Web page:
Village Voice: Celebrating The Work Of Joy Harjo

05.27.20

On the latest episode of the Village Voice, I spoke with Jim and Margery on Boston Public Radio about Joy Harjo, the current United States poet laureate, and shared some poems.

Joy is the first Native American person to hold the position of poet laureate. What you’ll see in her poems is of course a lot of the influences of the language, culture, myth, symbolism that inform her work, but also a lot of musicality — her poems often sound chant-like or prayer-like.

Read along to the poems featured on this episode:

I Give You Back
Joy Harjo

I release you, my beautiful and terrible
fear. I release you. You were my beloved
and hated twin, but now, I don’t know you
as myself. I release you with all the
pain I would know at the death of
my children.

You are not my blood anymore.

I give you back to the soldiers
who burned down my home, beheaded my children,
raped and sodomized my brothers and sisters.
I give you back to those who stole the
food from our plates when we were starving.

I release you, fear, because you hold
these scenes in front of me and I was born
with eyes that can never close.

I release you
I release you
I release you
I release you

I am not afraid to be angry.
I am not afraid to rejoice.
I am not afraid to be black.
I am not afraid to be white.
I am not afraid to be hungry.
I am not afraid to be full.
I am not afraid to be hated.
I am not afraid to be loved.

to be loved, to be loved, fear.

Oh, you have choked me, but I gave you the leash.
You have gutted me but I gave you the knife.
You have devoured me, but I laid myself across the fire.

I take myself back, fear.
You are not my shadow any longer.
I won’t hold you in my hands.
You cant live in my eyes my ears, my voice
my belly, or in my heart my heart
my heart my heart

But come here, fear
I am alive and you are so afraid
of dying.

Once the World Was Perfect
Joy Harjo

Once the world was perfect, and we were happy in that world.
Then we took it for granted.
Discontent began a small rumble in the earthly mind.
Then Doubt pushed through with its spiked head.
And once Doubt ruptured the web,
All manner of demon thoughts
Jumped through —
We destroyed the world we had been given
For inspiration, for life —
Each stone of jealousy, each stone
Of fear, greed, envy, and hatred, put out the light.
No one was without a stone in his or her hand.
There we were,
Right back where we had started.
We were bumping into each other
In the dark.
And now we had no place to live, since we didn’t know
How to live with each other.
Then one of the stumbling ones took pity on another
And shared a blanket.
A spark of kindness made a light.
The light made an opening in the darkness.
Everyone worked together to make a ladder.
A Wind Clan person climbed out first into the next world,
And then the other clans, the children
of those clans, their children, And their children, all the way through time —
To now, into this morning light to you.

Staring at Aspens: A History Lesson
Richard Blanco

There were many who died on the way to
Hwééldi. All the way we told each other,
“We will be strong, as long as we are together.”
I think that was what kept us alive.
from In 1864 by Luci Tapahonso

Stare until the trembling leaves are tongues
whispering the Navajo’s true name, Diné,
in their language. Listen to the wind breathing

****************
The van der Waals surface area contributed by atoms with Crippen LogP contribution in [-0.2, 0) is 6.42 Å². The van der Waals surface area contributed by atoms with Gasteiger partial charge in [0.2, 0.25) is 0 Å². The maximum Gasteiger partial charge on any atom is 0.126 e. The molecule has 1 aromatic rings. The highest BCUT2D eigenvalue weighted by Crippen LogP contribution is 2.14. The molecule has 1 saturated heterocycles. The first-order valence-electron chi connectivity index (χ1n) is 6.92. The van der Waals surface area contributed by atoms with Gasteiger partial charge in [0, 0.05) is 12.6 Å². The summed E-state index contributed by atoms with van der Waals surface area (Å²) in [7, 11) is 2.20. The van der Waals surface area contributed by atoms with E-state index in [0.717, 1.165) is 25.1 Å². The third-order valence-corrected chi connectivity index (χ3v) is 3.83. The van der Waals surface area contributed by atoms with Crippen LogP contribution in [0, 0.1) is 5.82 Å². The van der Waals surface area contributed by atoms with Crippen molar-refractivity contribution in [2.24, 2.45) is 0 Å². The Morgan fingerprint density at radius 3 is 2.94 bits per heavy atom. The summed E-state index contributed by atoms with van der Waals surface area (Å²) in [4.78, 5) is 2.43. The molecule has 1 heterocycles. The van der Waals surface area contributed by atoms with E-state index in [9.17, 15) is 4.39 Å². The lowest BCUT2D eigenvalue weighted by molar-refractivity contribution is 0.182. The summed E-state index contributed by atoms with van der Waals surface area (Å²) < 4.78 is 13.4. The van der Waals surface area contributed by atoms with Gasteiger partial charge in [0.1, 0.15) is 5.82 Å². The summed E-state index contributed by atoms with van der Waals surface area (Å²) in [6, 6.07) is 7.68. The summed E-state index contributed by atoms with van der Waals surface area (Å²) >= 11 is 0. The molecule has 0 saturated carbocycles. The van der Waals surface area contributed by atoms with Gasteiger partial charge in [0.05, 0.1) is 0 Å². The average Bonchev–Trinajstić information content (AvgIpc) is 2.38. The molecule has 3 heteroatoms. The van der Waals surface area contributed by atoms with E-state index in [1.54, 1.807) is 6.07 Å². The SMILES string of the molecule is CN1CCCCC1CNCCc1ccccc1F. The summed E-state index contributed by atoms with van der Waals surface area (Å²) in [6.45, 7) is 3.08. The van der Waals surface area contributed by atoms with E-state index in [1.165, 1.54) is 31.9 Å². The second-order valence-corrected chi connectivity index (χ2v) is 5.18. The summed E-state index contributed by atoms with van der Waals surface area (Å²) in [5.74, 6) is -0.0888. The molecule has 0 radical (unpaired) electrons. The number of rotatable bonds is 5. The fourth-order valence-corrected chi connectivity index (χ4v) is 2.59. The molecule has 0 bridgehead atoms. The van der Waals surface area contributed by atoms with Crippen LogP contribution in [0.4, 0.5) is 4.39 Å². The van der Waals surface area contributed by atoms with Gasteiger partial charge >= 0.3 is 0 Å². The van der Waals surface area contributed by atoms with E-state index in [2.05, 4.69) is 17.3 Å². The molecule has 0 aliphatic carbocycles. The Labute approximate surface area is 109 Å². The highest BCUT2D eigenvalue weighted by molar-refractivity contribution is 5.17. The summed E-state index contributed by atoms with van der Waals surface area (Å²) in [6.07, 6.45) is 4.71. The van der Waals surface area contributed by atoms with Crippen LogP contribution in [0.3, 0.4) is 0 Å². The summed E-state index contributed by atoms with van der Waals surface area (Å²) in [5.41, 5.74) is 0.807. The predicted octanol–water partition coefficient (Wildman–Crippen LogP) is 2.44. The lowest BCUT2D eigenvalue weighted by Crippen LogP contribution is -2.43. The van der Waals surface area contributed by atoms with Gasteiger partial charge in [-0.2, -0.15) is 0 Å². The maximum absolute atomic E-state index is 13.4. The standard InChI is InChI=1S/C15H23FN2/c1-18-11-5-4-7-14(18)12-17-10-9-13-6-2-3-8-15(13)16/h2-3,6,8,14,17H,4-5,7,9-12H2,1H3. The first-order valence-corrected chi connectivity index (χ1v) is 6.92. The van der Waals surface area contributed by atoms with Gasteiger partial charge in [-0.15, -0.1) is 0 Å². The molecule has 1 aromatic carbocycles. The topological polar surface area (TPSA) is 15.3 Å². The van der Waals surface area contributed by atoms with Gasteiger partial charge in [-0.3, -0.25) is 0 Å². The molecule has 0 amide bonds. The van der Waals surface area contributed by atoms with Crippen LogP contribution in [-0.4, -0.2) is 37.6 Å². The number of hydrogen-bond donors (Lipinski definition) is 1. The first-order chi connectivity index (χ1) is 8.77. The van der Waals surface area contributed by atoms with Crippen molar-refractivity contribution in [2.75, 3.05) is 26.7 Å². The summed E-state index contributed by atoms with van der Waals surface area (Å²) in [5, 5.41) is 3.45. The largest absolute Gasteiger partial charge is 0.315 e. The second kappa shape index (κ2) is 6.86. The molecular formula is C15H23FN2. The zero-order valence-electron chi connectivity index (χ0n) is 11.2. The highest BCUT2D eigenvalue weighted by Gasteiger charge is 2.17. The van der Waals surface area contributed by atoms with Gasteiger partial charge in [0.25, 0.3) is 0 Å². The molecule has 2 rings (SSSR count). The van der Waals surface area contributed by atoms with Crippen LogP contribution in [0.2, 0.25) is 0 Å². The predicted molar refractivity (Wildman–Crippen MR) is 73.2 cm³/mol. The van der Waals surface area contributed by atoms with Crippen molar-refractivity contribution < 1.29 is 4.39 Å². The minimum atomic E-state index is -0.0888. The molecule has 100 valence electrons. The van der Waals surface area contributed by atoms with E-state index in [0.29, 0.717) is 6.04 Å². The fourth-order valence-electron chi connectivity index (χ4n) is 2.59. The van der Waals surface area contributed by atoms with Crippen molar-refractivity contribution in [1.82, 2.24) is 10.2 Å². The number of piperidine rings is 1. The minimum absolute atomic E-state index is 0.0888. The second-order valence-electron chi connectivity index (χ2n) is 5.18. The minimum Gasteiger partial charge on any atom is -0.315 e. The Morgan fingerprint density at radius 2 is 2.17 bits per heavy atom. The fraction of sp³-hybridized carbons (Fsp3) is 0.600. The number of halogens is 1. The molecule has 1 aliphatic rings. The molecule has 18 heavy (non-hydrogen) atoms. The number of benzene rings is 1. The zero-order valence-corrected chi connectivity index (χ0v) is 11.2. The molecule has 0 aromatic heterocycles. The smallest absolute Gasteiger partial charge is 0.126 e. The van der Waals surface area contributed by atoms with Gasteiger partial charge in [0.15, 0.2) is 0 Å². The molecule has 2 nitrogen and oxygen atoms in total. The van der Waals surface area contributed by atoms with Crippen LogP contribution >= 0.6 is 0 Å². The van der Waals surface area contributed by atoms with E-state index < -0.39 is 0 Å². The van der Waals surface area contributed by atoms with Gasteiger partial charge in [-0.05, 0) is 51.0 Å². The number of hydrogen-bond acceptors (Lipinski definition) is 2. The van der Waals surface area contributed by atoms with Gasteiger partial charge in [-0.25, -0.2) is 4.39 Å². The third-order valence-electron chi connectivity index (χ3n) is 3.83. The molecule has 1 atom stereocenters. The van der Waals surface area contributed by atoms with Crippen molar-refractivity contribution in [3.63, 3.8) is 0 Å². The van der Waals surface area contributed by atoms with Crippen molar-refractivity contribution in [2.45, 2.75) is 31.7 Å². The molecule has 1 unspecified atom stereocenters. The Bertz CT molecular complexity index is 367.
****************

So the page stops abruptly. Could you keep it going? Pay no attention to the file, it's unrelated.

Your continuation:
through the branches still alive with the story
of their sacred land cornered by the colors
of their four cardinal mountains. Then look
at the shadowed understory, the dark past
of their homeland: 1864, the scorched earth
policy of the army — their fields raped by fire,
their handmade homes made ash, pottery
smashed, sheep and cattle slaughtered, blood
drawn right before their eyes, and water kept
from their lips. Watch the aspens’ boughs break
in a storm and know the anguish of 8,000 Diné
forced to surrender their land, marched away
on the Long Walk, 300 miles to Fort Sumner,
a place they’d call Hwééldi. Each step a sorrow:
the starved sifting horse droppings for seeds
to eat—shot, the elders with buckled knees —
shot, the pregnant women, too slow — shot,
and mothers at gunpoint made to leave babies
cradled in cottonwoods crying to a deaf moon.
Watch the aspen catkins bloom in springtime
and imagine the joy of the Diné four years later
on the Long Walk back, home again to breathe
their air, honor their snow-crowned mountains,
taste their riverwaters, stand amid the stands
of their aspens. Dig into their ground, learn
how aspens are all born from the same roots
they share, how they thrive as many, yet live
as one. Admire the aspen, but praise the Diné
who’ve survived history as one people, still
one nation. Stare at the aspens until you see
what the Diné never failed to see, stare
until you see all that we’ve failed to see.

Eagle Poem
Joy Harjo

To pray you open your whole self
To sky, to earth, to sun, to moon
To one whole voice that is you.
And know there is more
That you can’t see, can’t hear,
Can’t know except in moments
Steadily growing, and in languages
that aren’t always sound but other
Circles of motion.
Like eagle that Sunday morning
Over Salt River. Circled in blue sky
In wind, swept our hearts clean
With sacred wings.
We see you, see ourselves and know
That we must take the utmost care
And kindness in all things.
Breathe in, knowing we are made of
All this, and breathe, knowing
We are truly blessed because we
Were born, and die soon within a
True circle of motion,
Like eagle rounding out the morning
Inside us.
We pray that it will be done
In beauty.
In beauty.

This episode first aired on Boston Public Radio | May 25, 2020